A comment about a major competitor appearing to back away from the training market prompted an ear-splitting cheer and a fist pump from Piper Aircraft CEO Simon Caldecott as he reported record-breaking orders and new products in the offing.
“Cessna, keep doing what you’re doing,” Caldecott advised his rival while detailing his Vero Beach, Florida-based firm’s 2018 successes during a July 23 press conference at EAA AirVenture in Oshkosh, Wisconsin. Piper posted revenue of $62.3 million on 53 deliveries through the second quarter, and the manufacturer’s flagship M-Class aircraft helped boost sales by 11 percent over 2017.
Deliveries in the trainer market—aided by significant deals in the United States and abroad—more than doubled the half-year sales total, from 15 aircraft in 2017 to 34 in 2018.
At April’s Sun ‘n Fun International Fly-In and Expo, Caldecott vowed to go "head to head with Cessna" for the training market. The company appeared to be making good on the promise after selling 100 Archer TX models to ATP Flight School, which has multiple locations in the United States. A historic deal in February sent 152 training aircraft to China’s Fanmei Aviation Technologies flight school. The Piper factory is so swamped with future orders that it recently held a job fair to hire more than 30 employees. “That Archer DX is a great product,” he confided. “It’s so quiet it’s unbelievable. You should really fly one.”
He noted an all-Piper lineup would soon occupy the ramps at the University of North Dakota, and the manufacturer’s aircraft are also at Western Michigan University, California Baptist University, and Liberty University, among others.
Caldecott said Piper’s future looks bright because sales orders are “backlogged into the third quarter of 2019. As we all know, there were those that said the pilot shortage was wrong. We are seeing the forecast become the reality as evidenced by the significant growth of our trainer products. The pilot shortage is real,” he continued. “We are proud to support some of the best flight schools in the world as we train future pilots.”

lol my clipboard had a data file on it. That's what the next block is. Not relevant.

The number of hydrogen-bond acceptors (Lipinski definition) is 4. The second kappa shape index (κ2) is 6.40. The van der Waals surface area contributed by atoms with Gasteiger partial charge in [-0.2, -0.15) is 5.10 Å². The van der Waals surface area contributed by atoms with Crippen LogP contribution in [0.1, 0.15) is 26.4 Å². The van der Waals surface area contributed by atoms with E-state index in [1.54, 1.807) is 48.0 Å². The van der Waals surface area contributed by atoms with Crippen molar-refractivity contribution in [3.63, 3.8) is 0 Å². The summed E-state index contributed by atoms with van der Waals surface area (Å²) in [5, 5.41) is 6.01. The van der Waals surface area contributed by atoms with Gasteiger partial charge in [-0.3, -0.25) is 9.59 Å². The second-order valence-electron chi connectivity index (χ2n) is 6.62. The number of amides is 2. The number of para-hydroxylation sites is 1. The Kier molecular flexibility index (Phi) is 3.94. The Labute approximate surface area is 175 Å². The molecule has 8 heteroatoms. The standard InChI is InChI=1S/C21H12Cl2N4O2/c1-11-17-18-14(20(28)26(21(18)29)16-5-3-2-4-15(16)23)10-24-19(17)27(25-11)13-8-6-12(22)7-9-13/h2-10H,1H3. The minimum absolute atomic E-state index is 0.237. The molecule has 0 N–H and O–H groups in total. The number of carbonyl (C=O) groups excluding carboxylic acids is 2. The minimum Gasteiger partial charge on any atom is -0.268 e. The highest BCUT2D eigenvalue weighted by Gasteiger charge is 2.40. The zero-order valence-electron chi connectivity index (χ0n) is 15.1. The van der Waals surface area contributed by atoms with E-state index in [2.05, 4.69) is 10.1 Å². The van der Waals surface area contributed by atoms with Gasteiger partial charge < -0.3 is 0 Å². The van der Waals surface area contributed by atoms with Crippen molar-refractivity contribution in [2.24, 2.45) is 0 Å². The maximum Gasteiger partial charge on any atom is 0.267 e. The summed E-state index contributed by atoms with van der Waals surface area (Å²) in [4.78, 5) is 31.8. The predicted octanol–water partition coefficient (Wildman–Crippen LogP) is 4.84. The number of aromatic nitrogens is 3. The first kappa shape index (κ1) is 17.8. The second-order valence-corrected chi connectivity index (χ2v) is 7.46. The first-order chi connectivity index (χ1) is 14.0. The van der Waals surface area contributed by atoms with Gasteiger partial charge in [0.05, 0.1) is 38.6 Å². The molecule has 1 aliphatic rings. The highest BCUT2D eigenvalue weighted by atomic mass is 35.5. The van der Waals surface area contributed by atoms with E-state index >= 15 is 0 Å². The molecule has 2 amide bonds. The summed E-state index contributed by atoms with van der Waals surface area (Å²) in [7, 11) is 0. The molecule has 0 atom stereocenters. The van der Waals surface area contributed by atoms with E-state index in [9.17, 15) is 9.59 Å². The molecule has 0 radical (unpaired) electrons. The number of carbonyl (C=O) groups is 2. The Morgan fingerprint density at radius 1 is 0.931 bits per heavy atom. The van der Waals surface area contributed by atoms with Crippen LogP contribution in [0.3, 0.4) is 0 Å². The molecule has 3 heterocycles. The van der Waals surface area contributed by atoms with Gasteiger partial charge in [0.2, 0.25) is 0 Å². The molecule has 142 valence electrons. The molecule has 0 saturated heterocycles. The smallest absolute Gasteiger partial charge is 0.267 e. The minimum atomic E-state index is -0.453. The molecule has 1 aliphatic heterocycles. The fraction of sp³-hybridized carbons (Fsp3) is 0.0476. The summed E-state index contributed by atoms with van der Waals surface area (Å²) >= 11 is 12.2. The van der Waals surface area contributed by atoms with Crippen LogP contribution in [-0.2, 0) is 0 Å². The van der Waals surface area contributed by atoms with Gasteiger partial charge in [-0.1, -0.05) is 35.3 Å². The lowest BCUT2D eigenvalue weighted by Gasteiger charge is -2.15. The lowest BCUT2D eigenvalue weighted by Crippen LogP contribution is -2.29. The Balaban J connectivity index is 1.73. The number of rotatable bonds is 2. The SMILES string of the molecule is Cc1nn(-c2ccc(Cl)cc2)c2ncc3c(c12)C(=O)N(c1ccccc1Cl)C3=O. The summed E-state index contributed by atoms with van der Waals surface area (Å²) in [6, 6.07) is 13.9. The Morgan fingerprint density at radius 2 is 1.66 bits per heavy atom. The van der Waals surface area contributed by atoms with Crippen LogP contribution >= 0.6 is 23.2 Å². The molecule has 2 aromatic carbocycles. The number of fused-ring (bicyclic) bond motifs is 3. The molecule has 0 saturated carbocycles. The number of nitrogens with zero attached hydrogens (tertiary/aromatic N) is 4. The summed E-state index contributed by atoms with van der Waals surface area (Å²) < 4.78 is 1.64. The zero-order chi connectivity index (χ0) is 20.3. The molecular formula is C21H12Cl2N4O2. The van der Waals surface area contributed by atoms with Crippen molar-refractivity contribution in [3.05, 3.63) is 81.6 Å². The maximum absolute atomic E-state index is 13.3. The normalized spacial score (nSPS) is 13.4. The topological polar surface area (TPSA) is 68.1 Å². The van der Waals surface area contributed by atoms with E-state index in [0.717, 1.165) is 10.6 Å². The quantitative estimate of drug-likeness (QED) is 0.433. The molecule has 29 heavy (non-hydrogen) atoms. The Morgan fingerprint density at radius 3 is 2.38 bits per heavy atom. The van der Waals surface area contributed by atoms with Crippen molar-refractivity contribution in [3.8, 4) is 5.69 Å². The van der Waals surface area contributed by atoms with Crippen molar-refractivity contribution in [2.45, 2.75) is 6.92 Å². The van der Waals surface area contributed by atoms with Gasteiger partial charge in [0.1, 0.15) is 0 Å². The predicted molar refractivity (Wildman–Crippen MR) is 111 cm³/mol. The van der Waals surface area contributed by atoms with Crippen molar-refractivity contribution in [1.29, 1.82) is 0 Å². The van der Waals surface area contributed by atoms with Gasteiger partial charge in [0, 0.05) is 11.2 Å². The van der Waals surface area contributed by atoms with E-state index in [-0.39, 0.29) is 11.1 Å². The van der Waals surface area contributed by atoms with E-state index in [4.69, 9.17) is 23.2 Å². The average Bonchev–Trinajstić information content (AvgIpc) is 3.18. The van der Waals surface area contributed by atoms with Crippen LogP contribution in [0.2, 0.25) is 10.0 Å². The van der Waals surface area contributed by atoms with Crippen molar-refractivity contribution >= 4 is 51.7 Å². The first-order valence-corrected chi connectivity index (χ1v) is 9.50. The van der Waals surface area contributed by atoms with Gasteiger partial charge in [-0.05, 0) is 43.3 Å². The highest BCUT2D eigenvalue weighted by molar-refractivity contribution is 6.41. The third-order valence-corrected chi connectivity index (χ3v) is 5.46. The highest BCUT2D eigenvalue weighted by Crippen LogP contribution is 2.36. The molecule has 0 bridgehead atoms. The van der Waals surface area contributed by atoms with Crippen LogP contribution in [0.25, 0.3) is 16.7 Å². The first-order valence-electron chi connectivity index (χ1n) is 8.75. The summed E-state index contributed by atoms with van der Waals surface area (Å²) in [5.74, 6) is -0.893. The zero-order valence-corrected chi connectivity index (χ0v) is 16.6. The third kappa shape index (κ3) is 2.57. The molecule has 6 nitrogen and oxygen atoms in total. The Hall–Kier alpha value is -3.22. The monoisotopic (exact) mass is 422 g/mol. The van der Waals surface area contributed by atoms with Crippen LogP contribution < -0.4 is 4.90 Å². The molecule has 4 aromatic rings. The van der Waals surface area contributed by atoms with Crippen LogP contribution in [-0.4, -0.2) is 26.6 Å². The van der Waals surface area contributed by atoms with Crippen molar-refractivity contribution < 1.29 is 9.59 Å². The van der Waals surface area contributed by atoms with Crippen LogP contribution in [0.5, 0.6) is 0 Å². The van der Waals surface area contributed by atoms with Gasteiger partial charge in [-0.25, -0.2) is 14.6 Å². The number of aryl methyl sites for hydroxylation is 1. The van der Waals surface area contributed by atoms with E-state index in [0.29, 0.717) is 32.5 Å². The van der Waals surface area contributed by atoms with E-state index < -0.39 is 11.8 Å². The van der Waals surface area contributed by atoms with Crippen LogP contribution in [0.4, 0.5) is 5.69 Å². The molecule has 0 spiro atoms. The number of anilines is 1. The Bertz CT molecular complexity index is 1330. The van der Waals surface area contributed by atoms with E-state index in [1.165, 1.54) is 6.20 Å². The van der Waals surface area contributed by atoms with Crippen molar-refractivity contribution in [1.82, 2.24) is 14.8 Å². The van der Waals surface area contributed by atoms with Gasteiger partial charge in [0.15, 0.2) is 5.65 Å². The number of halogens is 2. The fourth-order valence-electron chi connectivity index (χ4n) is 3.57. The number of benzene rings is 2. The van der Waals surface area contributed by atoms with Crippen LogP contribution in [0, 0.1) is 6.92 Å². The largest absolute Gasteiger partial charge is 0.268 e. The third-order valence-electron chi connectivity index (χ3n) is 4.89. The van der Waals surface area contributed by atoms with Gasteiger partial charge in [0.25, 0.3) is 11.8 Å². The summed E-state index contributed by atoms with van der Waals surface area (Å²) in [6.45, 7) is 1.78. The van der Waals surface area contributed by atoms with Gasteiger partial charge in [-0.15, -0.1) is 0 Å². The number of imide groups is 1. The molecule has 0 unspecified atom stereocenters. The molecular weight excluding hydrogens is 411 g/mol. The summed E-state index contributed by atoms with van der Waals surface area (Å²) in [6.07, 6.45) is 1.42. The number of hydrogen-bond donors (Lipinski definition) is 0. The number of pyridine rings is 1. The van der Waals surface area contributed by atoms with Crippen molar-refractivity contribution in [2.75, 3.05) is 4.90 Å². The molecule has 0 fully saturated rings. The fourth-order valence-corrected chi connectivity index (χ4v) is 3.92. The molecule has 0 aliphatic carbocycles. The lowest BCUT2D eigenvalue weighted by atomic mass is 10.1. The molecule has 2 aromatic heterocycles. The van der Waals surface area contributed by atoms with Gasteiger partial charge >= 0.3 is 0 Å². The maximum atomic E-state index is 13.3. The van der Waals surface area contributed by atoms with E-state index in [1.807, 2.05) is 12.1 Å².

He also addressed technology, avionics, and other certifications, including a new Seneca V with a Garmin NXi avionics suite, “which is slated for later this year.”
Beginning in January 2019, the four-year-old Archer DX CD-155 diesel engine installation will become part of the aircraft’s production type certificate, he noted. Caldecott said a new Seminole DX aircraft will be powered by counter-rotating Continental diesel CD-170 powerplants with single-lever control expected to provide more power and better performance. Certification is expected “in the middle of 2019.”
Steel and aluminum tariffs discussed nationally could play a role in future aircraft pricing, but Caldecott said he hoped not. “Obviously, that is something we are watching quite closely but we are very fortunate. We source almost all of our materials in the U.S., so right now, we don’t see any impact.” He was concerned about Piper’s sources “because there might be additional costs” and noted that the company “voiced our concerns to GAMA and we are monitoring that situation seriously.”
When Caldecott came aboard in 2009 the first thing he did was discontinue the Piper Jet project to concentrate in the company’s bread-and-butter training market. A cabin-class single for business owner-pilots came next in the form of the M350, M500 and M600.
We want to stay ahead in development,” said Caldecott, who noted “continuous product improvement with an expanded work force” and a strengthened engineering team led to the firm’s sales successes.
Piper went from selling 14 aircraft in 2009 to 145 aircraft in less than 10 years, and Caldecott was confident the company was positioned to “ride the wave” as the industry picked up steam in the face of a pilot and mechanic shortage noted by Boeing Co.’s annual Pilot and Technician Outlook, released July 23.